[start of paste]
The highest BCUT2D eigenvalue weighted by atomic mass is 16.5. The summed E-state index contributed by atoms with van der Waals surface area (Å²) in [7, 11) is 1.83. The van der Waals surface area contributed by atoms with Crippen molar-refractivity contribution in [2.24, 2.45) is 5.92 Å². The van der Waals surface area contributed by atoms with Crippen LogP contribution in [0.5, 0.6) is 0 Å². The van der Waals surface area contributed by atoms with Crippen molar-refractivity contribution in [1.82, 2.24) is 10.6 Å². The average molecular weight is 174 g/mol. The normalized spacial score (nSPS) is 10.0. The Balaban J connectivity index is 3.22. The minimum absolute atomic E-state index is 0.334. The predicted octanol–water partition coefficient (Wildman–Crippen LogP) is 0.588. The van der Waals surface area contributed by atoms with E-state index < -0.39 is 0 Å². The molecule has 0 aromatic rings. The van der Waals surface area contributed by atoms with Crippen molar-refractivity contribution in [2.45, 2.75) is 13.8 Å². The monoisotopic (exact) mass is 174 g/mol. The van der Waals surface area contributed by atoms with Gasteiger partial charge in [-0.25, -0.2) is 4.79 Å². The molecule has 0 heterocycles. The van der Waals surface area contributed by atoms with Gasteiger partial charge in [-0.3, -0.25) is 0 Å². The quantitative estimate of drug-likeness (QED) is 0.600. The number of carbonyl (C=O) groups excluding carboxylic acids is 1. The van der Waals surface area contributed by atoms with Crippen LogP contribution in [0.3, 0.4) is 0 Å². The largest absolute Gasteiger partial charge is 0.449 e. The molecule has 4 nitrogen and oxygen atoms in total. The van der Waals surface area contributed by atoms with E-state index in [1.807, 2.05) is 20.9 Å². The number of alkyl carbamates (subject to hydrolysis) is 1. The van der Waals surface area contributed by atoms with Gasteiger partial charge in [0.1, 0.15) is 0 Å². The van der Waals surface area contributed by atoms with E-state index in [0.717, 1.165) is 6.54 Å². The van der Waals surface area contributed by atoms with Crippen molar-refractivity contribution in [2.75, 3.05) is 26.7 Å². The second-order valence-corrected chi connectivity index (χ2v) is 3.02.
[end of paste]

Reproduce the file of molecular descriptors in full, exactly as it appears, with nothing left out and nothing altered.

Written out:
The highest BCUT2D eigenvalue weighted by atomic mass is 16.5. The summed E-state index contributed by atoms with van der Waals surface area (Å²) in [7, 11) is 1.83. The van der Waals surface area contributed by atoms with Crippen molar-refractivity contribution in [2.24, 2.45) is 5.92 Å². The van der Waals surface area contributed by atoms with Crippen LogP contribution in [0.5, 0.6) is 0 Å². The van der Waals surface area contributed by atoms with Crippen molar-refractivity contribution in [1.82, 2.24) is 10.6 Å². The average molecular weight is 174 g/mol. The normalized spacial score (nSPS) is 10.0. The Balaban J connectivity index is 3.22. The minimum absolute atomic E-state index is 0.334. The predicted octanol–water partition coefficient (Wildman–Crippen LogP) is 0.588. The van der Waals surface area contributed by atoms with E-state index < -0.39 is 0 Å². The molecule has 0 aromatic rings. The van der Waals surface area contributed by atoms with Crippen molar-refractivity contribution in [2.45, 2.75) is 13.8 Å². The monoisotopic (exact) mass is 174 g/mol. The van der Waals surface area contributed by atoms with Gasteiger partial charge in [-0.25, -0.2) is 4.79 Å². The molecule has 0 heterocycles. The van der Waals surface area contributed by atoms with Gasteiger partial charge in [-0.3, -0.25) is 0 Å². The quantitative estimate of drug-likeness (QED) is 0.600. The number of carbonyl (C=O) groups excluding carboxylic acids is 1. The van der Waals surface area contributed by atoms with Crippen LogP contribution in [0.3, 0.4) is 0 Å². The largest absolute Gasteiger partial charge is 0.449 e. The molecule has 4 nitrogen and oxygen atoms in total. The van der Waals surface area contributed by atoms with E-state index in [1.807, 2.05) is 20.9 Å². The number of alkyl carbamates (subject to hydrolysis) is 1. The van der Waals surface area contributed by atoms with Gasteiger partial charge in [0.1, 0.15) is 0 Å². The van der Waals surface area contributed by atoms with E-state index in [0.717, 1.165) is 6.54 Å². The van der Waals surface area contributed by atoms with Crippen molar-refractivity contribution in [2.75, 3.05) is 26.7 Å². The second-order valence-corrected chi connectivity index (χ2v) is 3.02.